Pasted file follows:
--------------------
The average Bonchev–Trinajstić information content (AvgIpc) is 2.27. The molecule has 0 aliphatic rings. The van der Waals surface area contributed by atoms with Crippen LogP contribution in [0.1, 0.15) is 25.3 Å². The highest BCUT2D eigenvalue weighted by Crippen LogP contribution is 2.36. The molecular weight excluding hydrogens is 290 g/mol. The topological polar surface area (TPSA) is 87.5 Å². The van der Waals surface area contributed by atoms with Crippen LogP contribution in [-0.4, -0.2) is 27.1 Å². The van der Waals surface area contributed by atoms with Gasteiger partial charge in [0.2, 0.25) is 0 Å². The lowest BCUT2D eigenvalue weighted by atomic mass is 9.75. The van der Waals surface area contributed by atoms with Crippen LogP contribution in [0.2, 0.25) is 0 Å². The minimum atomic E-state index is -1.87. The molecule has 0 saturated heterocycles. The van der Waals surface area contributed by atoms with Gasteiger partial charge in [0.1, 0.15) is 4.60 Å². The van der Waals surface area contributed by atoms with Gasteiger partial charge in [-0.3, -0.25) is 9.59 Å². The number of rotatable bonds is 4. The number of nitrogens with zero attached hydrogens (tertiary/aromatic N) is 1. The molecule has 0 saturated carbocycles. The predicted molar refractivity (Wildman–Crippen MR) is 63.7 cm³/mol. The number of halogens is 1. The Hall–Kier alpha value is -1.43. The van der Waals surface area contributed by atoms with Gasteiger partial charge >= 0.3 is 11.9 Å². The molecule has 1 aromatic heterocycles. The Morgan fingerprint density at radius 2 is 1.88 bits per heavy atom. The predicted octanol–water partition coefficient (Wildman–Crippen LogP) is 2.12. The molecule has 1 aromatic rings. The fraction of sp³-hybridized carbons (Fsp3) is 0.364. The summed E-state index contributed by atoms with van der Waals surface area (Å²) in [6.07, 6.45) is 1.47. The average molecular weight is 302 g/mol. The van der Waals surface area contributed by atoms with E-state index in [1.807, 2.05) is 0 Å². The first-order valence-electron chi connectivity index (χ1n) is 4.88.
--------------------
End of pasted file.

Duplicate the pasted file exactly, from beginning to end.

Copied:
The average Bonchev–Trinajstić information content (AvgIpc) is 2.27. The molecule has 0 aliphatic rings. The van der Waals surface area contributed by atoms with Crippen LogP contribution in [0.1, 0.15) is 25.3 Å². The highest BCUT2D eigenvalue weighted by Crippen LogP contribution is 2.36. The molecular weight excluding hydrogens is 290 g/mol. The topological polar surface area (TPSA) is 87.5 Å². The van der Waals surface area contributed by atoms with Crippen LogP contribution in [-0.4, -0.2) is 27.1 Å². The van der Waals surface area contributed by atoms with Gasteiger partial charge in [0.2, 0.25) is 0 Å². The lowest BCUT2D eigenvalue weighted by atomic mass is 9.75. The van der Waals surface area contributed by atoms with Crippen LogP contribution in [0.2, 0.25) is 0 Å². The minimum atomic E-state index is -1.87. The molecule has 0 saturated heterocycles. The van der Waals surface area contributed by atoms with Gasteiger partial charge in [0.1, 0.15) is 4.60 Å². The van der Waals surface area contributed by atoms with Gasteiger partial charge in [-0.3, -0.25) is 9.59 Å². The number of rotatable bonds is 4. The number of nitrogens with zero attached hydrogens (tertiary/aromatic N) is 1. The molecule has 0 saturated carbocycles. The predicted molar refractivity (Wildman–Crippen MR) is 63.7 cm³/mol. The number of halogens is 1. The Hall–Kier alpha value is -1.43. The van der Waals surface area contributed by atoms with Gasteiger partial charge >= 0.3 is 11.9 Å². The molecule has 1 aromatic heterocycles. The Morgan fingerprint density at radius 2 is 1.88 bits per heavy atom. The predicted octanol–water partition coefficient (Wildman–Crippen LogP) is 2.12. The molecule has 1 aromatic rings. The fraction of sp³-hybridized carbons (Fsp3) is 0.364. The summed E-state index contributed by atoms with van der Waals surface area (Å²) in [6.07, 6.45) is 1.47. The average molecular weight is 302 g/mol. The van der Waals surface area contributed by atoms with E-state index in [1.807, 2.05) is 0 Å². The first-order valence-electron chi connectivity index (χ1n) is 4.88.